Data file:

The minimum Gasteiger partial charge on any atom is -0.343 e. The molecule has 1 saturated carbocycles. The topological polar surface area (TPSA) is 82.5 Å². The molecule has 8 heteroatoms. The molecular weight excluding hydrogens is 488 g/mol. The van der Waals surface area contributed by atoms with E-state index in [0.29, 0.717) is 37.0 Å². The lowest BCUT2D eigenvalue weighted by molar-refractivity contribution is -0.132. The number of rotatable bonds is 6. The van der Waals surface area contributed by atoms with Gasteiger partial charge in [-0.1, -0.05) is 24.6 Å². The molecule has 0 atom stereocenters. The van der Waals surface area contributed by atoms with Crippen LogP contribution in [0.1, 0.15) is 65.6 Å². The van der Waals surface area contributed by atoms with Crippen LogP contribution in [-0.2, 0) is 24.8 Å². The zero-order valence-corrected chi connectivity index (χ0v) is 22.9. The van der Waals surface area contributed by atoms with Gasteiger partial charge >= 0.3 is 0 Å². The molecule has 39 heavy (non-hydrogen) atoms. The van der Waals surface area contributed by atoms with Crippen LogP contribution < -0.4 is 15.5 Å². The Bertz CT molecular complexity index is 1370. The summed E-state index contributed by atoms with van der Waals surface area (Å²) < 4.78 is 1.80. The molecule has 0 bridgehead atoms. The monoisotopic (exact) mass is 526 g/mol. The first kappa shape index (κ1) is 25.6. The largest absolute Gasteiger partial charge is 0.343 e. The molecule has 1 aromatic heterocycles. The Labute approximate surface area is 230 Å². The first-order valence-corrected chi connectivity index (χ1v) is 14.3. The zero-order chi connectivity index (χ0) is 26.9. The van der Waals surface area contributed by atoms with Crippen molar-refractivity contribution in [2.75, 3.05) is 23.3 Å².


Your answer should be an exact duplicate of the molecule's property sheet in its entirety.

The minimum Gasteiger partial charge on any atom is -0.343 e. The molecule has 1 saturated carbocycles. The topological polar surface area (TPSA) is 82.5 Å². The molecule has 8 heteroatoms. The molecular weight excluding hydrogens is 488 g/mol. The van der Waals surface area contributed by atoms with E-state index in [0.29, 0.717) is 37.0 Å². The lowest BCUT2D eigenvalue weighted by molar-refractivity contribution is -0.132. The number of rotatable bonds is 6. The van der Waals surface area contributed by atoms with Gasteiger partial charge in [-0.1, -0.05) is 24.6 Å². The molecule has 0 atom stereocenters. The van der Waals surface area contributed by atoms with Crippen LogP contribution in [0.1, 0.15) is 65.6 Å². The van der Waals surface area contributed by atoms with Crippen LogP contribution in [-0.2, 0) is 24.8 Å². The zero-order valence-corrected chi connectivity index (χ0v) is 22.9. The van der Waals surface area contributed by atoms with Gasteiger partial charge >= 0.3 is 0 Å². The molecule has 39 heavy (non-hydrogen) atoms. The van der Waals surface area contributed by atoms with Crippen LogP contribution < -0.4 is 15.5 Å². The Bertz CT molecular complexity index is 1370. The summed E-state index contributed by atoms with van der Waals surface area (Å²) < 4.78 is 1.80. The molecule has 0 bridgehead atoms. The monoisotopic (exact) mass is 526 g/mol. The first kappa shape index (κ1) is 25.6. The largest absolute Gasteiger partial charge is 0.343 e. The molecule has 1 aromatic heterocycles. The Labute approximate surface area is 230 Å². The first-order valence-corrected chi connectivity index (χ1v) is 14.3. The zero-order chi connectivity index (χ0) is 26.9. The van der Waals surface area contributed by atoms with Crippen molar-refractivity contribution in [2.75, 3.05) is 23.3 Å².